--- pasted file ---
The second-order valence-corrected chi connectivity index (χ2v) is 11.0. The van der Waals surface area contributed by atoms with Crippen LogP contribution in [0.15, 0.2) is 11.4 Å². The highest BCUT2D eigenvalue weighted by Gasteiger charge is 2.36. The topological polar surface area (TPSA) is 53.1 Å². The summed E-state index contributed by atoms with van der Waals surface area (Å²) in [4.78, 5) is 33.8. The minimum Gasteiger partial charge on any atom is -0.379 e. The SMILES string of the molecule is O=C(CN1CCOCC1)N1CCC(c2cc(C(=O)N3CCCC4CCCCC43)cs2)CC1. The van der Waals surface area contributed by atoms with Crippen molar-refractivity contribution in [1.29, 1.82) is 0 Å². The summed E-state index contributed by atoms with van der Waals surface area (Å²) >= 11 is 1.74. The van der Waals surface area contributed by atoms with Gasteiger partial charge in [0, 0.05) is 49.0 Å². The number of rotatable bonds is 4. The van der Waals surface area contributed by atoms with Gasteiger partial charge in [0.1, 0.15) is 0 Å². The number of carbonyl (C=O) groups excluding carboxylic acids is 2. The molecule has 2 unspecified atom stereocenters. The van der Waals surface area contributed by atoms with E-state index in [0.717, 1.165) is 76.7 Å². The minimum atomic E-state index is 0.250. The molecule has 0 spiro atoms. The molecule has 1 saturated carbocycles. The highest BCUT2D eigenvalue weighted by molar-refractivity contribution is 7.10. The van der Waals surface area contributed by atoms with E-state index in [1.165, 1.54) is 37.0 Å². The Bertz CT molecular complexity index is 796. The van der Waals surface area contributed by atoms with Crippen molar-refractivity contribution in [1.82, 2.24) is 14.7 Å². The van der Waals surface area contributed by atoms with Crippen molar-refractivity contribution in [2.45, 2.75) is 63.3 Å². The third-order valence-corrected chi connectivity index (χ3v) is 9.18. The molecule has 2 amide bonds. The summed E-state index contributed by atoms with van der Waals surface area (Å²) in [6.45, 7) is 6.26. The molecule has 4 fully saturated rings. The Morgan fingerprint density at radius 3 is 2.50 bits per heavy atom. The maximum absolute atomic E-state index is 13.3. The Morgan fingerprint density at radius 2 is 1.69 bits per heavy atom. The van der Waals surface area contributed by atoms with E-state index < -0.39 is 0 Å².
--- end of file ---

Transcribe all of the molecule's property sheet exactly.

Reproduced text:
The second-order valence-corrected chi connectivity index (χ2v) is 11.0. The van der Waals surface area contributed by atoms with Crippen LogP contribution in [0.15, 0.2) is 11.4 Å². The highest BCUT2D eigenvalue weighted by Gasteiger charge is 2.36. The topological polar surface area (TPSA) is 53.1 Å². The summed E-state index contributed by atoms with van der Waals surface area (Å²) in [4.78, 5) is 33.8. The minimum Gasteiger partial charge on any atom is -0.379 e. The SMILES string of the molecule is O=C(CN1CCOCC1)N1CCC(c2cc(C(=O)N3CCCC4CCCCC43)cs2)CC1. The van der Waals surface area contributed by atoms with Crippen molar-refractivity contribution in [1.29, 1.82) is 0 Å². The summed E-state index contributed by atoms with van der Waals surface area (Å²) >= 11 is 1.74. The van der Waals surface area contributed by atoms with Gasteiger partial charge in [0, 0.05) is 49.0 Å². The number of rotatable bonds is 4. The van der Waals surface area contributed by atoms with Gasteiger partial charge in [0.1, 0.15) is 0 Å². The number of carbonyl (C=O) groups excluding carboxylic acids is 2. The molecule has 2 unspecified atom stereocenters. The van der Waals surface area contributed by atoms with E-state index in [0.717, 1.165) is 76.7 Å². The minimum atomic E-state index is 0.250. The molecule has 0 spiro atoms. The molecule has 1 saturated carbocycles. The highest BCUT2D eigenvalue weighted by molar-refractivity contribution is 7.10. The van der Waals surface area contributed by atoms with E-state index in [1.165, 1.54) is 37.0 Å². The Bertz CT molecular complexity index is 796. The van der Waals surface area contributed by atoms with Crippen molar-refractivity contribution in [1.82, 2.24) is 14.7 Å². The van der Waals surface area contributed by atoms with Crippen molar-refractivity contribution in [2.45, 2.75) is 63.3 Å². The third-order valence-corrected chi connectivity index (χ3v) is 9.18. The molecule has 2 amide bonds. The summed E-state index contributed by atoms with van der Waals surface area (Å²) in [6.45, 7) is 6.26. The molecule has 4 fully saturated rings. The Morgan fingerprint density at radius 3 is 2.50 bits per heavy atom. The maximum absolute atomic E-state index is 13.3. The Morgan fingerprint density at radius 2 is 1.69 bits per heavy atom. The van der Waals surface area contributed by atoms with E-state index < -0.39 is 0 Å².